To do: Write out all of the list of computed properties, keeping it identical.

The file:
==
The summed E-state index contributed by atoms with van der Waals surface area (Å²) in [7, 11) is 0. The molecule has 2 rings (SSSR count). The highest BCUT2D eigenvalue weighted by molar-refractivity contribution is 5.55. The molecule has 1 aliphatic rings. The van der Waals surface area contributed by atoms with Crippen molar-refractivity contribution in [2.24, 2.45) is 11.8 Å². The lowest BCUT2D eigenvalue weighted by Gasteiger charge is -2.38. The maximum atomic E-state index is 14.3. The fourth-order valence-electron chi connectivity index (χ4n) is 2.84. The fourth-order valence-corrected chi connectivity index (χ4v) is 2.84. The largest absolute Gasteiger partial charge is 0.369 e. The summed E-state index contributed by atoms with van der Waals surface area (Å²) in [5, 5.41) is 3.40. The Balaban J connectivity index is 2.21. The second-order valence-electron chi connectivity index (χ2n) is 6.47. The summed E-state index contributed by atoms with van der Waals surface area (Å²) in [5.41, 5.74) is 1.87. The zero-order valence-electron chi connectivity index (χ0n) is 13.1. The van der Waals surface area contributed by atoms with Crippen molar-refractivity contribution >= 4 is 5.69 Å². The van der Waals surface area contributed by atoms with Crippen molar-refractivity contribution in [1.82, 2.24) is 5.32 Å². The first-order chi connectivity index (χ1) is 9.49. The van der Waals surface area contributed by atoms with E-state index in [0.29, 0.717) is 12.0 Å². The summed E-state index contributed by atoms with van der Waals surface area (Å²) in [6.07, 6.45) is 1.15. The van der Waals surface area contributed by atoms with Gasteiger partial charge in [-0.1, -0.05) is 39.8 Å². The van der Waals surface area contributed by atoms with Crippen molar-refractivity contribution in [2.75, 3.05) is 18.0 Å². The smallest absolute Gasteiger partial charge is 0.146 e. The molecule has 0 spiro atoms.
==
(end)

The summed E-state index contributed by atoms with van der Waals surface area (Å²) in [7, 11) is 0. The molecule has 2 rings (SSSR count). The highest BCUT2D eigenvalue weighted by molar-refractivity contribution is 5.55. The molecule has 1 aliphatic rings. The van der Waals surface area contributed by atoms with Crippen molar-refractivity contribution in [2.24, 2.45) is 11.8 Å². The lowest BCUT2D eigenvalue weighted by Gasteiger charge is -2.38. The maximum atomic E-state index is 14.3. The fourth-order valence-electron chi connectivity index (χ4n) is 2.84. The fourth-order valence-corrected chi connectivity index (χ4v) is 2.84. The largest absolute Gasteiger partial charge is 0.369 e. The summed E-state index contributed by atoms with van der Waals surface area (Å²) in [5, 5.41) is 3.40. The Balaban J connectivity index is 2.21. The second-order valence-electron chi connectivity index (χ2n) is 6.47. The summed E-state index contributed by atoms with van der Waals surface area (Å²) in [5.41, 5.74) is 1.87. The zero-order valence-electron chi connectivity index (χ0n) is 13.1. The van der Waals surface area contributed by atoms with Crippen molar-refractivity contribution >= 4 is 5.69 Å². The van der Waals surface area contributed by atoms with Crippen molar-refractivity contribution in [1.82, 2.24) is 5.32 Å². The first-order chi connectivity index (χ1) is 9.49. The van der Waals surface area contributed by atoms with E-state index in [0.29, 0.717) is 12.0 Å². The summed E-state index contributed by atoms with van der Waals surface area (Å²) in [6.07, 6.45) is 1.15. The van der Waals surface area contributed by atoms with Gasteiger partial charge in [-0.1, -0.05) is 39.8 Å². The van der Waals surface area contributed by atoms with Crippen molar-refractivity contribution in [2.75, 3.05) is 18.0 Å². The smallest absolute Gasteiger partial charge is 0.146 e. The molecule has 0 spiro atoms.